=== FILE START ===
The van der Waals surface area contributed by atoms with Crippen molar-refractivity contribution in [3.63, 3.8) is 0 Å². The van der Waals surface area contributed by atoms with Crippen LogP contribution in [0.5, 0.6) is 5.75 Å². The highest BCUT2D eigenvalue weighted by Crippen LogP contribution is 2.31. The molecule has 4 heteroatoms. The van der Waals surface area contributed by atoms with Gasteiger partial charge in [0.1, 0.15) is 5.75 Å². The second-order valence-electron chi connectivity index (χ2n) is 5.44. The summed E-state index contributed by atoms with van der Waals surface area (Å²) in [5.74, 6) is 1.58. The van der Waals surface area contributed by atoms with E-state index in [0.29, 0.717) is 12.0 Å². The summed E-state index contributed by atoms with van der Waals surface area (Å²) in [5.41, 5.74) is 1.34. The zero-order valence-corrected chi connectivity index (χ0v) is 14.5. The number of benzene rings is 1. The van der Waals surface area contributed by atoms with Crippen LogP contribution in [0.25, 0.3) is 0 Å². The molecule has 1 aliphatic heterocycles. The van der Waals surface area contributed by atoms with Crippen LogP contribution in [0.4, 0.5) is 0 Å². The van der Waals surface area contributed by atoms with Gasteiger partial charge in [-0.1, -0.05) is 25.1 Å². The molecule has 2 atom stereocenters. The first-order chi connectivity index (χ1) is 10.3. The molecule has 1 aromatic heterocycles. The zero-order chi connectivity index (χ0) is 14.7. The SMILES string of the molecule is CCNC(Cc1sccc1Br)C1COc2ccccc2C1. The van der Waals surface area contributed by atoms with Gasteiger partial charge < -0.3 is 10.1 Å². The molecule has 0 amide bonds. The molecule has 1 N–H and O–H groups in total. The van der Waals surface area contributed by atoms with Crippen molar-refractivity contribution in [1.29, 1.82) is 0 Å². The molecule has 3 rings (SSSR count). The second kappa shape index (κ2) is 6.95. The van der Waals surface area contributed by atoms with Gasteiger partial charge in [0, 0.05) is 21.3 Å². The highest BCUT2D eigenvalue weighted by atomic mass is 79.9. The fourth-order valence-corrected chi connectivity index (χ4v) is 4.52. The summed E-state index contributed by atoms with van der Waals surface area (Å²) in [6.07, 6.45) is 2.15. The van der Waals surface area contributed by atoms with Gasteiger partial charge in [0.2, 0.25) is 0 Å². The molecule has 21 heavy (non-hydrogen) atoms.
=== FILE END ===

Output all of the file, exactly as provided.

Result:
The van der Waals surface area contributed by atoms with Crippen molar-refractivity contribution in [3.63, 3.8) is 0 Å². The van der Waals surface area contributed by atoms with Crippen LogP contribution in [0.5, 0.6) is 5.75 Å². The highest BCUT2D eigenvalue weighted by Crippen LogP contribution is 2.31. The molecule has 4 heteroatoms. The van der Waals surface area contributed by atoms with Gasteiger partial charge in [0.1, 0.15) is 5.75 Å². The second-order valence-electron chi connectivity index (χ2n) is 5.44. The summed E-state index contributed by atoms with van der Waals surface area (Å²) in [5.74, 6) is 1.58. The van der Waals surface area contributed by atoms with E-state index in [0.29, 0.717) is 12.0 Å². The summed E-state index contributed by atoms with van der Waals surface area (Å²) in [5.41, 5.74) is 1.34. The zero-order valence-corrected chi connectivity index (χ0v) is 14.5. The number of benzene rings is 1. The van der Waals surface area contributed by atoms with Crippen LogP contribution in [0.25, 0.3) is 0 Å². The molecule has 1 aliphatic heterocycles. The van der Waals surface area contributed by atoms with Crippen LogP contribution in [0.4, 0.5) is 0 Å². The van der Waals surface area contributed by atoms with Gasteiger partial charge in [-0.1, -0.05) is 25.1 Å². The molecule has 2 atom stereocenters. The first-order chi connectivity index (χ1) is 10.3. The molecule has 1 aromatic heterocycles. The zero-order chi connectivity index (χ0) is 14.7. The SMILES string of the molecule is CCNC(Cc1sccc1Br)C1COc2ccccc2C1. The van der Waals surface area contributed by atoms with Gasteiger partial charge < -0.3 is 10.1 Å². The molecule has 0 amide bonds. The molecule has 1 N–H and O–H groups in total. The van der Waals surface area contributed by atoms with Crippen molar-refractivity contribution in [1.29, 1.82) is 0 Å². The molecule has 3 rings (SSSR count). The second kappa shape index (κ2) is 6.95. The van der Waals surface area contributed by atoms with Gasteiger partial charge in [0, 0.05) is 21.3 Å². The highest BCUT2D eigenvalue weighted by atomic mass is 79.9. The fourth-order valence-corrected chi connectivity index (χ4v) is 4.52. The summed E-state index contributed by atoms with van der Waals surface area (Å²) in [6.07, 6.45) is 2.15. The van der Waals surface area contributed by atoms with Gasteiger partial charge in [0.2, 0.25) is 0 Å². The molecule has 21 heavy (non-hydrogen) atoms.